The row between Brittany and authorities in Paris over a so-called "foreign" letter is heating up.
The regional council of Brittany voted on Friday to push the Justice minister in Paris to allow the use of the tilde symbol (seen here above the letter n - ñ) in first names.
The move came after a couple from Brittany were barred from giving their son the traditional Breton name 'Fañch'.
"It's about defending liberty, that of the choice of the parents. It's about a fundamental right, that's to say fighting linguistic discrimination," said regional councillor, Isabelle Le Bal.
On September 13th, a tribunal in Quimper in Brittany's Finistère department refused to allow the couple to call their child 'Fañch' on the basis that authorising the "ñ" would be "deliberately breaking the will of the state of law to maintain the unity of the country and equality irrespective of origin".
"The principle according to which babies' names are chosen by their mothers and fathers must have limits when it comes to using a spelling which includes a character not recognized by the French language," the court in the town of Quimper said in its judgment.
But the couple, who are appealing the decision, were furious, with his father Jean-Christophe Bernard saying at the time that the battle wasn't over.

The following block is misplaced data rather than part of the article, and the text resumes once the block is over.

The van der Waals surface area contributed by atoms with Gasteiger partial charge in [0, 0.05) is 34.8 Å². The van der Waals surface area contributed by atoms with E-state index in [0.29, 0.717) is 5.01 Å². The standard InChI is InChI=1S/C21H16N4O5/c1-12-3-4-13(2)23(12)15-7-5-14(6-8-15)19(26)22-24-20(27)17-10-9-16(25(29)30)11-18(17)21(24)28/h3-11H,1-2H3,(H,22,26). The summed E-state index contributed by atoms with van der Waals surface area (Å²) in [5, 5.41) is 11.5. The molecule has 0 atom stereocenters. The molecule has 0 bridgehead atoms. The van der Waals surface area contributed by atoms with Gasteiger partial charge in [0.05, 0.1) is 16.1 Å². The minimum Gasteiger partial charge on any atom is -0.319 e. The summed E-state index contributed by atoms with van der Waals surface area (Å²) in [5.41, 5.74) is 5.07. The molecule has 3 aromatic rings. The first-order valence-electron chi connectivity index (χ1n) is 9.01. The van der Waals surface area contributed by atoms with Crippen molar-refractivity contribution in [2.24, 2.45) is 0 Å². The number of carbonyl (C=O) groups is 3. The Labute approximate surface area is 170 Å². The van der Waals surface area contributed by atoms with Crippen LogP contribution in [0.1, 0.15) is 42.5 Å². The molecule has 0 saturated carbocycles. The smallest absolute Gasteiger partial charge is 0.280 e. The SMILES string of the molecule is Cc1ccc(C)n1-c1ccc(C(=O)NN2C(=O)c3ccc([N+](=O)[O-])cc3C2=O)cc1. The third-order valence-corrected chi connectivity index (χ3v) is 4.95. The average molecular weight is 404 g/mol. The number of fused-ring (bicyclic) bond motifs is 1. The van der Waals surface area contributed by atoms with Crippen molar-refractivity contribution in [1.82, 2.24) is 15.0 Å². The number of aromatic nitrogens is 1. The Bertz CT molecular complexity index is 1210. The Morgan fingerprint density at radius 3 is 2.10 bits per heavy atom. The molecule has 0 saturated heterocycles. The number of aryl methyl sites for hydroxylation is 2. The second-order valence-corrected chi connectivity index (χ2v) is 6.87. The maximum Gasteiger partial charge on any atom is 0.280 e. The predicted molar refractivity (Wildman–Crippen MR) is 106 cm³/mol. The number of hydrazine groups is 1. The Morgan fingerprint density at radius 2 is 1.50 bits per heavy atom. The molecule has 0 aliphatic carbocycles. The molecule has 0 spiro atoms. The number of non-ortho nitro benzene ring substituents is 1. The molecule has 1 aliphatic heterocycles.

"He will have his tilde, that's for sure," Bernard said.
"When? We don't know. We'll see with a lawyer and with the town hall what we can do."
An official in Quimper had initially refused to write "Fañch" on the baby's birth certificate, before changing their mind a few days later. Born in May, the baby already has an ID card and passport with the tilde on it.
Even though the letter "n" with a tilde (ñ) is more commonly associated with Spanish, it also exists in Breton, the traditional language of Brittany.
Indeed "Fañch" is a name borne notably by two Breton writers, Fañch Peru and Fañch Broudig, and is the Breton version of the name François.
Parents in France have often fallen foul of the rules regarding baby names.
Up until 1993 parents in France had to choose a name for their baby from a long list of acceptable "prenoms" laid out by authorities.
But the list was scrapped under President François Mitterand and French parents were given the liberty to be a little bit more inventive.
However courts can still ban names if they decide it is against the child's best interests with names like Nutella, Fraise (Strawberry) and Manhattan have also fallen foul of the French name police in recent years.